Question for cats sitters or Ingrid. Where do you find a good sitter? Word of mouth? Also, I was thinking of doing some sitting freelance. Do you have to have a business license and what kind of insurance do you need? ( Ingrid, maybe you can touch on this in an upcoming article…there may be more budding entrepreneurs). 🙂

    • Diana, I think word of mouth is the best way to find a pet sitter. I think insurance and license are important, because it shows you that the person considers pet sitting a job and a business, not just a hobby. I think I will do a future post about this topic, thanks for the suggestion.

      In the meantime, you might want to visit the Pet Sitters International website, there are lots of resources for people interested in becoming a pet sitter:

      • I am a cat sitter, and while I am not a member of Pet Sitters International, I am a member of National Association of Professional Pet Sitters. I am insured and bonded. I think going to either of those websites is a good place to find a sitter, but word of mouth is the best. If you find a sitter through one of those sites, be sure to ask for references and check them out before hiring the person/company. I take my responsibility very seriously, and treat my clients cats as if they were my own. If you can’t find someone who is really dedicated and is only looking at it as a job, that’s not who you want to hire.

  11. One page of typed notes??? I leave FOUR…….lol……..Ingrid! You’re slipping!!! lol

    When I lived in Cleveland I occasionally “cat-sat” for a dear friend and I used to do exactly the same as Ronnie. I would feed, brush, play with, talk to, lay on the floor with and watch TV with her cat and was often there 2 hours!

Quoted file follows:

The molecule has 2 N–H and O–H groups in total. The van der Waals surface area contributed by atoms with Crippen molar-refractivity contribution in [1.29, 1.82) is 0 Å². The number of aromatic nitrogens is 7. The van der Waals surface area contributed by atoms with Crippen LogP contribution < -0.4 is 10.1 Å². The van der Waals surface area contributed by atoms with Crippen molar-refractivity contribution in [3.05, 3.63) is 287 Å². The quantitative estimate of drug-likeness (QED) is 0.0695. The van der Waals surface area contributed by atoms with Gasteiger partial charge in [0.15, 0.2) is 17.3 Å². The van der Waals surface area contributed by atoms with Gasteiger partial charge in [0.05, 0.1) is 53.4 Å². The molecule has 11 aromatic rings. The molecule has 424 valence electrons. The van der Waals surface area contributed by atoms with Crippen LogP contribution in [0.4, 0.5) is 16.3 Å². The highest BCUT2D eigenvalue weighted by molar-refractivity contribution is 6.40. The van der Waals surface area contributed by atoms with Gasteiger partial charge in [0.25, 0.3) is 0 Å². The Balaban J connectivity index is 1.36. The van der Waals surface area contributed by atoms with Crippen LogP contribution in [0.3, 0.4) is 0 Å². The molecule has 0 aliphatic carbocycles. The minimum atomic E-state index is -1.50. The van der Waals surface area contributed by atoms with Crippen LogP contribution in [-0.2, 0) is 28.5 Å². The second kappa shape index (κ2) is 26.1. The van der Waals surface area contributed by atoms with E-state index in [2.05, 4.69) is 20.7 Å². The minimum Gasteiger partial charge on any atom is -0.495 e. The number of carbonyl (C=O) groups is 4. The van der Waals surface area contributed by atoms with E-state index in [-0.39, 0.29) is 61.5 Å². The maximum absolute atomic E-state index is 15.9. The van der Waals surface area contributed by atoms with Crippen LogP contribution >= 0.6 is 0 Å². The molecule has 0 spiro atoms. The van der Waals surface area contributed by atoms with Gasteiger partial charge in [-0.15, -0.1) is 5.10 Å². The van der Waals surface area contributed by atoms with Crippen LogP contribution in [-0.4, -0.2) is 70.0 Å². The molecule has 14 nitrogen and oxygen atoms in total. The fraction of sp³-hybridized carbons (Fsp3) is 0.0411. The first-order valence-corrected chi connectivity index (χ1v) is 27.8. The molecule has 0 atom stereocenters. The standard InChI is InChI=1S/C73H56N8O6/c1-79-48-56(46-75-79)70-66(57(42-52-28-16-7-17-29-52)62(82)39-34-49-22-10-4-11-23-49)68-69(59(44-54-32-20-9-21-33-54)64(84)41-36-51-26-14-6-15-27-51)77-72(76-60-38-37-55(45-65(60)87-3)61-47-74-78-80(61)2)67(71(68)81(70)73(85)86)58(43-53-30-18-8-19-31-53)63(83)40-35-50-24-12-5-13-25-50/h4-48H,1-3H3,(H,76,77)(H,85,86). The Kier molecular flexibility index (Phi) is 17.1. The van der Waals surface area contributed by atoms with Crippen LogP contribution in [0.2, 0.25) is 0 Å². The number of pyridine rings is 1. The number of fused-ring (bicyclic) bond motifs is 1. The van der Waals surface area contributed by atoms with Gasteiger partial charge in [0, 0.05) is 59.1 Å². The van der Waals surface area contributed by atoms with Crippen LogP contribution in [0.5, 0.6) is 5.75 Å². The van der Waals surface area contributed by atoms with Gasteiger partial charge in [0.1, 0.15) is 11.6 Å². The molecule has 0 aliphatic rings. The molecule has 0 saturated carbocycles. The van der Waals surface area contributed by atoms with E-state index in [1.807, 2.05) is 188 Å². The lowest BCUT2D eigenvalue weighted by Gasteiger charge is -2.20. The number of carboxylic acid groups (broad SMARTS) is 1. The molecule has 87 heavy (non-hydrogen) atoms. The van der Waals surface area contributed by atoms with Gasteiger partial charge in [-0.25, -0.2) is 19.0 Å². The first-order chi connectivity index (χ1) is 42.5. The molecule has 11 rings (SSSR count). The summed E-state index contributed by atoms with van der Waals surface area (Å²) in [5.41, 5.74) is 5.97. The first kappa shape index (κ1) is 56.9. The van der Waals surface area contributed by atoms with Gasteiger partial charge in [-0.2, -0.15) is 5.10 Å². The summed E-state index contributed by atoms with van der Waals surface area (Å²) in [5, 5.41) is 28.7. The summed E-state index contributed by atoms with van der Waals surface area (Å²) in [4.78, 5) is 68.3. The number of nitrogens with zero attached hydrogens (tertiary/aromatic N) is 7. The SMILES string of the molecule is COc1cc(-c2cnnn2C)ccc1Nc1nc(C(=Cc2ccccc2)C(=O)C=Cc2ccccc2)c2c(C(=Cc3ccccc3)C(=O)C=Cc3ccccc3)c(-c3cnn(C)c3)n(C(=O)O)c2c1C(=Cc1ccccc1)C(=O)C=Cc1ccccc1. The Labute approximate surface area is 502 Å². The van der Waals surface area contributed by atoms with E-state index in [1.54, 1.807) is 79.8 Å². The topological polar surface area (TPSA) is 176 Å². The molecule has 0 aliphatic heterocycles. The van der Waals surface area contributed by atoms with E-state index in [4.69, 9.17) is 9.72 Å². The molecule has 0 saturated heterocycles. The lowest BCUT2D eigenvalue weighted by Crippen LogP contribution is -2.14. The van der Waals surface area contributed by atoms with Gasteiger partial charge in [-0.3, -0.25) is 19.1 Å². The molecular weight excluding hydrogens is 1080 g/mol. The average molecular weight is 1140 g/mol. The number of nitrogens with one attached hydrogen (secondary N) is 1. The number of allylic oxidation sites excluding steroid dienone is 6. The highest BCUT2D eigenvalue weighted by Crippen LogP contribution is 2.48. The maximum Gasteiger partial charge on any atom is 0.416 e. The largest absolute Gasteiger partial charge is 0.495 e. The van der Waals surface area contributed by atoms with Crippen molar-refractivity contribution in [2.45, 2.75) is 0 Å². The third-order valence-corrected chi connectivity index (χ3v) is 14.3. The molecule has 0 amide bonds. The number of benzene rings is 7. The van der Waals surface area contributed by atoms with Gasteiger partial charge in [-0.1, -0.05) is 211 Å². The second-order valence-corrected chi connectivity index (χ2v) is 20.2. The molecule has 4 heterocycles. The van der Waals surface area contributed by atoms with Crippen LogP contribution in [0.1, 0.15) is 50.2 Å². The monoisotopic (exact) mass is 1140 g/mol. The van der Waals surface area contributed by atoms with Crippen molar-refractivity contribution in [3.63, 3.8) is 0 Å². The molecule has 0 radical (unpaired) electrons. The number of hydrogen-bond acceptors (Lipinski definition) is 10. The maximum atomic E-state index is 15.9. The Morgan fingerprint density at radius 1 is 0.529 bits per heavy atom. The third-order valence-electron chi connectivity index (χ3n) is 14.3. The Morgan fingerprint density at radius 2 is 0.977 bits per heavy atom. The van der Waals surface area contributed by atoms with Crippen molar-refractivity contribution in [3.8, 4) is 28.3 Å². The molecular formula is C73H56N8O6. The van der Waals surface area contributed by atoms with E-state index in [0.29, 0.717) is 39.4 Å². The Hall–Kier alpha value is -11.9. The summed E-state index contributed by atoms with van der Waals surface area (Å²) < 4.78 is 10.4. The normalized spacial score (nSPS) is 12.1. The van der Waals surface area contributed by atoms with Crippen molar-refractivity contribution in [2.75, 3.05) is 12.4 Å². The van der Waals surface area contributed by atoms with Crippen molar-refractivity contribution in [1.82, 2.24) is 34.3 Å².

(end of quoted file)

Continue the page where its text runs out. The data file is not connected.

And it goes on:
A few months ago I featured a superb workbook on Cat Chat (by the Wise Up workbook people) that deals with this subject……their books are thorough and not only cover the tips that you mentioned above but they have others that we wouldn’t necessarily think of. I normally don’t give links when leaving a comment, and I hope you don’t mind that I did, but this workbook is fabulous and is worth taking a look at, it has ALL of your info in one place!

  12. Thanks for this. I am a cat sitter and people think it is an easy, mindless job. Not so – every house has its own set of challenges and while some are simpler than others , I always love it when my clients have their instructions out. Last night I was visiting a home but the owner had not told me that her senior girl had passed on 🙁 and canned food was out for me to feed to the 3 male kitties (along with dry food). Since she only has me come every other day and I am scheduled for 4 visits and there were 10 cans of food – how much does each cat get? Sigh.

    • I never understood why people thing that pet sitting is an easy, mindless job, Donna. Caring for our most treasured family members is so much more than just a job!

    • I cannot imagine only requiring a sitter to come every other day! What if one of the cats had a medical crisis? (male cats can have a urinary tract blockage and could die within 24 hours!)
      I will not accept a cat sitting job if I am not making at least one visit a day, but two is my preference – unless it is a very short time.

  13. That’s exactly what we do, down to the letter! Our seventeen year old feline furkid has many medications and our twelve year old feline furkid gets quite stressed so instructions are vital in keeping them well and as happy as possible. Unfortunately we don’t have a sitter at the moment as our fabulous friends who used to live in got cold feet as our older cat needed much more care. Love your site…keep up the great work!
    A girl, a guy, furkinds and food.

Leave a Reply

Your email address will not be published. Required fields are marked *